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Salomon Cross Hike Mid GTX Review

By Rik Henderson   

on December 14, 2020    3.8/5 (5)

Salomon Cross Hike Mid GTX Review

Salomon have released a completely new boot, the Cross Hike Mid GTX. Designed for any conditions, anywhere in the world they say, so we got local expert Rik to brings us his impressions

Salomon is a well-known brand whose heritage lies in outdoor sport and adventure. Originally founded in 1947 the company manufactured wooden skis in the French Alps, since then they have been at the forefront of new technology and craftsmanship. Their offering now spans across Running, Outdoor, Alpine, Nordic, Freeride & Touring and Snowboarding!

Mud & Routes were delighted to review their latest mid boot, the Cross Hike Mid GTX. I must admit I have always been a fan of Salomon’s footwear, having used and abused at least ten pairs in the last 20 years, from fast and light shoes right through to full mountain boots. I may have special ordered some crazy colour models whilst working for Blacks Outdoor Group back in the day, and was potentially the only one rocking a gold pair of XA Pro’s in Shrewsbury, maybe even the UK?!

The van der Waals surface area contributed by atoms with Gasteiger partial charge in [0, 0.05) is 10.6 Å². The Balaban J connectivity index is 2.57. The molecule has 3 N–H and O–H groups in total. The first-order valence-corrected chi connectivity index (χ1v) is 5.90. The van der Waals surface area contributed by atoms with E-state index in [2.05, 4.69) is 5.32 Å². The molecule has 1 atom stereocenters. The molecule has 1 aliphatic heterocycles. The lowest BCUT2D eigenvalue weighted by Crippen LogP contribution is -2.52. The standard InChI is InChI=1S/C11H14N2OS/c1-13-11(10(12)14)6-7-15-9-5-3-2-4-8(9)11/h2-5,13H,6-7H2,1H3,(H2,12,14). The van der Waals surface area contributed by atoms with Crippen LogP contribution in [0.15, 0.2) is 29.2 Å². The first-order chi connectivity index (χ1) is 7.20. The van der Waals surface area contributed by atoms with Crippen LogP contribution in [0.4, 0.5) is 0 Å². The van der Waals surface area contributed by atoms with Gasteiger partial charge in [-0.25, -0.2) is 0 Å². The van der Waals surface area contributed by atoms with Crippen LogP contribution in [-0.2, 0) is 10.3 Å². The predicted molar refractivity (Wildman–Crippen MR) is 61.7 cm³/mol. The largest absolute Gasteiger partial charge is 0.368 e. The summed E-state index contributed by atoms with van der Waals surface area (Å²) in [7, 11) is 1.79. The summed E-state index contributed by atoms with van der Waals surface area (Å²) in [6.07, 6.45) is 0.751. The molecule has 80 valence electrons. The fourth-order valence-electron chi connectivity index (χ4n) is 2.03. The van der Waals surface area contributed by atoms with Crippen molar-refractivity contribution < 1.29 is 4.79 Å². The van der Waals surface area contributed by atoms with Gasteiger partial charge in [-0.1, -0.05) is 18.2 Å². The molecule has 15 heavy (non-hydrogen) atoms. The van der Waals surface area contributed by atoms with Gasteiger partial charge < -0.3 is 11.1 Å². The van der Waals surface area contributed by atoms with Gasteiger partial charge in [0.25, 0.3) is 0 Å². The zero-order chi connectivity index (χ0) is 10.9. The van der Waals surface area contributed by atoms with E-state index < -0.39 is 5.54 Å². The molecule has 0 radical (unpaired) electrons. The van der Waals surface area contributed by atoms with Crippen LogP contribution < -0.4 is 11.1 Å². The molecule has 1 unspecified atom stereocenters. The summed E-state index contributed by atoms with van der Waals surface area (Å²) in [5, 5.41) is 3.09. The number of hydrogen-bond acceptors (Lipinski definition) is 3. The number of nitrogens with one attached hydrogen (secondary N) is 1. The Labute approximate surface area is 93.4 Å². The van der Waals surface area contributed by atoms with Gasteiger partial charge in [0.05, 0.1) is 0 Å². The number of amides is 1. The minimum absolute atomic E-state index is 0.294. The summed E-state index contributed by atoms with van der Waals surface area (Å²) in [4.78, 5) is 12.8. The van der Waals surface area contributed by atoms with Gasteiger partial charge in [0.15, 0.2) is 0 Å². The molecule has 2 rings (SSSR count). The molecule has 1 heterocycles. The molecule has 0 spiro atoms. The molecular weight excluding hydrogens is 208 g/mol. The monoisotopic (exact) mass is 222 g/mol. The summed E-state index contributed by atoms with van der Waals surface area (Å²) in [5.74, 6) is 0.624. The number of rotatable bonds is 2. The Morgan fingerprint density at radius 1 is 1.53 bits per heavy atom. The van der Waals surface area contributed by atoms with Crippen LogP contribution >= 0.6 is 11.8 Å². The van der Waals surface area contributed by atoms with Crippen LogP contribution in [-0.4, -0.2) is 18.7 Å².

What the manufacturer says;

The completely new CROSSHIKE is designed for any conditions, anywhere in the world: multi-directional lugs, a seamless, closed-mesh construction and waterproof Gore-Tex membrane. Agile yet really grippy, this mid-height shoe cushions your ankle and keeps you on track whether your adventures take you, from the Lake District to Iceland.

Salomon Cross Hike Mid GTX Review

These boots dropped at an interesting time as I have spent most of the summer bagging Shropshire’s hills using Inov8’s Roclite 345 Mid GTX as my weapons of choice, a boot which I absolutely love and one that is based on a successful fast and light shoe, so a great benchmark and opportunity to get to grips with Salomon’s offering on what could only be described as the perfect testing ground for such a boot.